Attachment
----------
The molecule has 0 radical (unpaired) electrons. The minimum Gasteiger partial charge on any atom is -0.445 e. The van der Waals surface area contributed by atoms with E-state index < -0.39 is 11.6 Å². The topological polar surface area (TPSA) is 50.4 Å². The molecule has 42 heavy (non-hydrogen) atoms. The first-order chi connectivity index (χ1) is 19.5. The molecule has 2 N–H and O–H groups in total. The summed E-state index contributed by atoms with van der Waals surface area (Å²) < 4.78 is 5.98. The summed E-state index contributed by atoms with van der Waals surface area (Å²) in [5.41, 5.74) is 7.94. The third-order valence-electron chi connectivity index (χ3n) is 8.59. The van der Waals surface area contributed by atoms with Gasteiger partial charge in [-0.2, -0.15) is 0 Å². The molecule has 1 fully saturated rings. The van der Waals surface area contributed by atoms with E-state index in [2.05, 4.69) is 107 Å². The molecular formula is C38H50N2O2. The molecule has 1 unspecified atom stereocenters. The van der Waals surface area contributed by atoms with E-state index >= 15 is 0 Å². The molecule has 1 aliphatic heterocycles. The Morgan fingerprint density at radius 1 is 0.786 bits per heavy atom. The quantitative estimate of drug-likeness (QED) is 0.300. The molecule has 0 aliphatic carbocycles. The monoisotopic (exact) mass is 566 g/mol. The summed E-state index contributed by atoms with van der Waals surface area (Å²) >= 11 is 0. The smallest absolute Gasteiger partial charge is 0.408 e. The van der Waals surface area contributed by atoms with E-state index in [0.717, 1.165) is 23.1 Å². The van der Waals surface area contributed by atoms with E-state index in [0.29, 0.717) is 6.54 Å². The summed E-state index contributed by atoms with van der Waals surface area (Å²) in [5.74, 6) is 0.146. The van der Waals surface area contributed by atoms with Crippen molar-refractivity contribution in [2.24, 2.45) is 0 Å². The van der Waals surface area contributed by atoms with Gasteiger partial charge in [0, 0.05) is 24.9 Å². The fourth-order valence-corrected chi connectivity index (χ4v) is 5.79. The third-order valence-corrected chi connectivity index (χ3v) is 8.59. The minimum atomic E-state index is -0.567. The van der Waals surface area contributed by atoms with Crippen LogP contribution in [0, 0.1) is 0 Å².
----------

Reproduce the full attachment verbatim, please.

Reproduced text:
The molecule has 0 radical (unpaired) electrons. The minimum Gasteiger partial charge on any atom is -0.445 e. The van der Waals surface area contributed by atoms with E-state index < -0.39 is 11.6 Å². The topological polar surface area (TPSA) is 50.4 Å². The molecule has 42 heavy (non-hydrogen) atoms. The first-order chi connectivity index (χ1) is 19.5. The molecule has 2 N–H and O–H groups in total. The summed E-state index contributed by atoms with van der Waals surface area (Å²) < 4.78 is 5.98. The summed E-state index contributed by atoms with van der Waals surface area (Å²) in [5.41, 5.74) is 7.94. The third-order valence-electron chi connectivity index (χ3n) is 8.59. The van der Waals surface area contributed by atoms with Gasteiger partial charge in [-0.2, -0.15) is 0 Å². The molecule has 1 fully saturated rings. The van der Waals surface area contributed by atoms with E-state index in [2.05, 4.69) is 107 Å². The molecular formula is C38H50N2O2. The molecule has 1 unspecified atom stereocenters. The van der Waals surface area contributed by atoms with E-state index >= 15 is 0 Å². The molecule has 1 aliphatic heterocycles. The Morgan fingerprint density at radius 1 is 0.786 bits per heavy atom. The quantitative estimate of drug-likeness (QED) is 0.300. The molecule has 0 aliphatic carbocycles. The monoisotopic (exact) mass is 566 g/mol. The summed E-state index contributed by atoms with van der Waals surface area (Å²) >= 11 is 0. The smallest absolute Gasteiger partial charge is 0.408 e. The van der Waals surface area contributed by atoms with E-state index in [0.717, 1.165) is 23.1 Å². The van der Waals surface area contributed by atoms with E-state index in [0.29, 0.717) is 6.54 Å². The summed E-state index contributed by atoms with van der Waals surface area (Å²) in [5.74, 6) is 0.146. The van der Waals surface area contributed by atoms with Crippen molar-refractivity contribution in [2.24, 2.45) is 0 Å². The van der Waals surface area contributed by atoms with Gasteiger partial charge in [0, 0.05) is 24.9 Å². The fourth-order valence-corrected chi connectivity index (χ4v) is 5.79. The third-order valence-corrected chi connectivity index (χ3v) is 8.59. The minimum atomic E-state index is -0.567. The van der Waals surface area contributed by atoms with Crippen LogP contribution in [0, 0.1) is 0 Å².